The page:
Covering the Nigerian Schoolgirl Kidnapping

Friday, May 16, 2014


Boko Haram's kidnapping of more than 250 Nigerian schoolgirls has received global attention thanks to a viral hashtag, #BringBackOurGirls, but violence by Boko Haram is nothing new in Nigeria. Bob talks with Nigerian journalist Alexis Okeowo, who has been covering the story for years, about the international media's sudden interest.


Alexis Okeowo

Hosted by:

Bob Garfield

Comments [4]

Camille Hallstrom from 37409

Here's yet another example, as discussed in "The Independent" at

Jul. 26 2014 01:45 PM
Chris from Arizona

This was a disgusting, and racist statement: "The girls were not blonde cheerleaders, so initial US coverage of the mass abduction was slight."

Tell me how otherwise.

Jul. 15 2014 06:14 PM
Camille Hallstrom

Western media (and often, even more egregiously, American media) have a long history of ignoring issues of massive, global importance which simply don't seem to fit their mysterious "this is really news" template. Certainly the Ugandan Lord's Resistance Army kidnapped school girls in a similar fashion to Boko Haram in 1996. It is an astonishing story, particularly given that their deputy headmistress pursued them into the bush herself and negotiated with LRA commanders, managing to win the release of many of them ( Belgian journalist Els De Temmerman wrote a heart-stopping book about it, "Aboke Girls" in 2001 (, but how much did the U.S. ever hear about the LRA's numerous depredations until the (admittedly controversial) group “Invisible Children” started bringing them to our attention in 2004?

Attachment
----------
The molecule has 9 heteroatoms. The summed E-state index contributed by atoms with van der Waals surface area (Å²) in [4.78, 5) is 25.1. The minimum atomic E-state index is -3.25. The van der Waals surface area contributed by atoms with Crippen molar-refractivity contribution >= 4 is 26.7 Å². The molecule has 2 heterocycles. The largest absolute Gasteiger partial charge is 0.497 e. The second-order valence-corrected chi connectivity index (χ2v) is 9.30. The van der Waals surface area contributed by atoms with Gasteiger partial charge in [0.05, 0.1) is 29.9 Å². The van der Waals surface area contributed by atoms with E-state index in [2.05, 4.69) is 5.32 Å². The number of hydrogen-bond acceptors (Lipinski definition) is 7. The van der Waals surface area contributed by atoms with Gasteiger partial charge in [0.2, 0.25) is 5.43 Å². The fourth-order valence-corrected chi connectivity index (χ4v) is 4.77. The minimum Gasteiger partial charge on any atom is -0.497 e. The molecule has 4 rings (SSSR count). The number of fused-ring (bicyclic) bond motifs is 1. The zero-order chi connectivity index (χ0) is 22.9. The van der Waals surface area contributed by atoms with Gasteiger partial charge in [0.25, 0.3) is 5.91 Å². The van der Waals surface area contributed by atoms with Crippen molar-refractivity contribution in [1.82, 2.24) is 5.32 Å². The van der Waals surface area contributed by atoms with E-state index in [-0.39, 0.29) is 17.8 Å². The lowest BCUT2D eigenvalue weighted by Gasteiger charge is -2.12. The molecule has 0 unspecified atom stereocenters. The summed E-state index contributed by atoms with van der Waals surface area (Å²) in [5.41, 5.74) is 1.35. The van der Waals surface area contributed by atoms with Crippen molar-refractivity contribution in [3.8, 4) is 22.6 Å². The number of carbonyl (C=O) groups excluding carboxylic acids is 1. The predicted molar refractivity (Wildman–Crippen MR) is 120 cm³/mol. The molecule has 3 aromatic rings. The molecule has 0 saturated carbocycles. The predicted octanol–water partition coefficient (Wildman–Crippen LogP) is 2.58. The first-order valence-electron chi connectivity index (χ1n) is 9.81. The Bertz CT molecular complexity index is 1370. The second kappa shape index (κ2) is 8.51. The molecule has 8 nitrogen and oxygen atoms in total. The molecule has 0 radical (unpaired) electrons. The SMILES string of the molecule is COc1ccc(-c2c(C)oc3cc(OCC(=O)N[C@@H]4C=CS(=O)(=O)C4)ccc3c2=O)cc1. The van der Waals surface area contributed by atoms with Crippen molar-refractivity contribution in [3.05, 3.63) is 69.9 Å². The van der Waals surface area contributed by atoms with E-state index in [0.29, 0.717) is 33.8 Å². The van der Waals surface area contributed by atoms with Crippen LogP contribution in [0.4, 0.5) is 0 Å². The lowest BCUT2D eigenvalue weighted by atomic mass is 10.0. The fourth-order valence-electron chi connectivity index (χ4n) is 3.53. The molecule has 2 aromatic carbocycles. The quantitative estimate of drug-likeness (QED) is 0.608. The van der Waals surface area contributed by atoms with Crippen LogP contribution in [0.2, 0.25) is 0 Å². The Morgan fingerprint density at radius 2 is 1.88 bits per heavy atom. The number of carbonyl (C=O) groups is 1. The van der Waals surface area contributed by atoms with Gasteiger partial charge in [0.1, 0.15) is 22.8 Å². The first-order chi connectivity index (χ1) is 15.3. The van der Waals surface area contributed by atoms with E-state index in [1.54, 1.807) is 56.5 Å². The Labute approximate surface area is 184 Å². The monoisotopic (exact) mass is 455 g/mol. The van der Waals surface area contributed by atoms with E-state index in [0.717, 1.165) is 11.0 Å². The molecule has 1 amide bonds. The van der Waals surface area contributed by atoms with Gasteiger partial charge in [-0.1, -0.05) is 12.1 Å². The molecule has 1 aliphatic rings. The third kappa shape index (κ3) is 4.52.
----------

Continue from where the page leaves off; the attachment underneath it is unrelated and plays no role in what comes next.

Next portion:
Similarly, for years, during the decades long, genocidal war between then southern Sudan and the Khartoum government of northern Sudan, I had to field questions from southern Sudanese friends -- "Why does the West ignore our suffering? You helped in the struggles of the former Yugoslavia, why not us? Is it important to you only when Muslims, not Christians, die?” I never had a good answer to give; and while I don't know if the southern Sudanese read on the situation is correct, I do know that I almost never heard anything about the Sudanese north-south conflict in American media, but come 2003 when Khartoum started the conflict in Darfur – a region of black African Muslims, not Christians, that conflict got regular mention. The article below demonstrates how U.S. media (not necessarily European media, by the way) continually under-report stories on what the Pew Forum on Religion and Public Life finds is the religious group suffering persecution in more places today than any other.
So just why are American media so blinkered, so tone deaf? Can you solve the mystery, “On the Media?” It's vitally important someone does. This is not simply a matter of apparent indifference it is one of gross injustice.

Jun. 23 2014 12:29 PM
Pamela Fitzsimmons from Portland, OR

Bob Garfield states that because none of the Nigerian school girls were "blonde cheerleaders," the media initially ignored the story. Not true. There were at least brief references to the kidnappings in the New York Times and on NPR.

However, what the American media were really upset about in the early days of the kidnappings were the racist rantings of the LA Clippers' owner, Donald Sterling. Even Oprah was more quick to pounce on Sterling's "plantation" mentality towards his highly-paid basketball players, than she was on Boko Haram's actual enslavement of females.

The problem isn't that none of the kidnapped girls are blonde. The problem is that none of the kidnappers have skin as white as Sterling's. If just one of them were as white as Sterling, the media would have quickly found its outrage.

May. 18 2014 08:07 PM

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